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15 Low-Sugar Recipes For People Who Care About Their Health

15 Low-Sugar Recipes For People Who Care About Their Health

As awareness of the multitude of sugar-related health issues continues to rise, we could all use a little help with approachable ideas that cheat on the side of low-glycemic index.

Here are 15 great options to fill your calendar with ideas that will satisfy you completely while helping to keep your weight and health risks low.

1. Perfect Roast Chicken with Red Onion Gravy

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    Tender and juicy, this classic chicken recipe will fill you up and even take the edge off the need for dessert with simple and subtly sweet red onion gravy. Yum!

    2. Easy Mint Fudge

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      If, however, you are feeling the urge for dessert, you might go for these refreshing and easy to make no-bake mint fudge squares.  Sweetened with a healthier alternative sweetener, you can’t go wrong with these minty, chocolate-drizzled fudge bites.

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      3. Apple Pie Meringues

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        These airy and fluffy apple pie meringue cookies are a great light snack for when you feel like having a naturally sweet pop-able munchie.

        4. Easy and Healthy Spiced Nuts

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          Or if you’re more in the mood for something savory, a couple handfuls of these easy-to-make, spiced nuts will excite your taste buds with toasty flavor, while the protein will help you feel full and satisfied.

          5. Fall Harvest Popcorn

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            Quell your impulse to reach for seasoned chips, which often come laced with hidden sugars under sneaky names. This recipe for fall harvest popcorn is a plethora of flavors, combining both herbs and slightly sweet cranberries for an the ultimate sweet and salty combo.

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            6. Herbed Black Quinoa Muffins

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              Keeping in the vein of herbed, let’s turn our attention to these protein and fiber-filled flavorous little breakfast beauties.  These deeply flavorful vegan cups prove that not every muffin has to be sweet.

              7. Bacon Wrapped Brussels Sprouts

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                It might be fair to say that bacon is America’s favorite meat, and with the sugar-free varieties emerging in response to customers’ requests for a more glycemic-friendly version, it’s more justifiable than ever to indulge. Particularly when you wrap these fatty strips around something super fibrous like a brussels sprout. It’s practically healthy! These make great party hors d’oeuvres.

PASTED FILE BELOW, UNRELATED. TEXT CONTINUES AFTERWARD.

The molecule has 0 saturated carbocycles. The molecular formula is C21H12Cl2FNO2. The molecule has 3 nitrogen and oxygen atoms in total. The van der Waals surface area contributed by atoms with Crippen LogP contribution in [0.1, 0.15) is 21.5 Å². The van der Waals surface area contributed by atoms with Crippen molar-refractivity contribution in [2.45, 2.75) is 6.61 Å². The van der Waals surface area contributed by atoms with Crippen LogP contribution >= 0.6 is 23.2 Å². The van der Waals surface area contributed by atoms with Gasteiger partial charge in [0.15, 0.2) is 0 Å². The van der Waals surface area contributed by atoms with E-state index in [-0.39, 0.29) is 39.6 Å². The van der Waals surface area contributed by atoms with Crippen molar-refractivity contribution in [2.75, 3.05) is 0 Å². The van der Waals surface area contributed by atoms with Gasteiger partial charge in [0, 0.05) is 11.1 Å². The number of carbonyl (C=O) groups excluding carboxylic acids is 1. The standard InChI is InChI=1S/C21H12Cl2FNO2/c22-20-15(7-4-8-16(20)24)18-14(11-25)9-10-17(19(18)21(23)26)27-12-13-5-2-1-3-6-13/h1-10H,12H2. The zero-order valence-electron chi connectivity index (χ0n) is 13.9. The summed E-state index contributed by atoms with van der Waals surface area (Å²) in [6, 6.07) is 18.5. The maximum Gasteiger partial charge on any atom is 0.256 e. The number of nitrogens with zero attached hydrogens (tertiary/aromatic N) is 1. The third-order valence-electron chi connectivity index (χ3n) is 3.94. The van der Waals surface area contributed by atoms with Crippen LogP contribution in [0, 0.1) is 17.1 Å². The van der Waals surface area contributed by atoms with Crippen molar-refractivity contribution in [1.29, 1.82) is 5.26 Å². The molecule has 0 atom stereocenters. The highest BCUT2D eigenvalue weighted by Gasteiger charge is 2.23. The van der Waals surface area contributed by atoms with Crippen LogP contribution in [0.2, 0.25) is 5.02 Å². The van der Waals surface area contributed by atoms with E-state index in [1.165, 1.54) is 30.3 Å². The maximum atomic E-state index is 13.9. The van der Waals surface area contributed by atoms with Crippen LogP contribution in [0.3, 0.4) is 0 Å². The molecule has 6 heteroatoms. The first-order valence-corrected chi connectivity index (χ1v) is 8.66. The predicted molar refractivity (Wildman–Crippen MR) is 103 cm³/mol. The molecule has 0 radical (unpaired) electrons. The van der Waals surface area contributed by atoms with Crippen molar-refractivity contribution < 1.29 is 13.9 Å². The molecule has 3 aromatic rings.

8. Coffee Lover’s Protein Shake

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                  A blend between a chocolate milkshake and a good cup of coffee, few people could deny the appeal of this protein shake. Naturally sweetened with banana, it will give you just enough sweetness to take the edge off the strong taste of the coffee and cocoa, and won’t send you crashing shortly afterward.

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                  9. Garlic Herb Roasted Shrimp

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                    Great as a holiday pre-game snack, or even as a main dish, this robust garlic and herb shrimp dish is roasted to a juicy and fantastic finish.

                    10. Walnut Cardamom Snowballs

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                      A low-sugar answer to the classic Russian Tea Cake so ample during the holidays. Slightly nutty and crunchy, these delicate tea cookies will stir up some nostalgia, but not your blood sugar levels.

                      11. Sesame Seared Tuna With Lime Ginger Vinaigrette

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                        Another great meal idea when you’re thinking low-sugar. Tuna steaks are a hearty, but more easily digestible meat and great alternative to heavy red meat. This version is seasoned with toasted sesame seeds, lime and ginger for a flavorful finish.

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                        12. Sugar-free Cranberry Sauce

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                          A great alternative to the traditional tangy and sweet side dish, this gently sweetened version is diabetic and pre-diabetic friendly so you can enjoy the traditional fare without worry.

                          13. Smoky Turmeric Chicken Wings

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                            These smoky turmeric wings rival any standard, sugary BBQ sauce. They’re zesty, sticky and fun to eat on game day.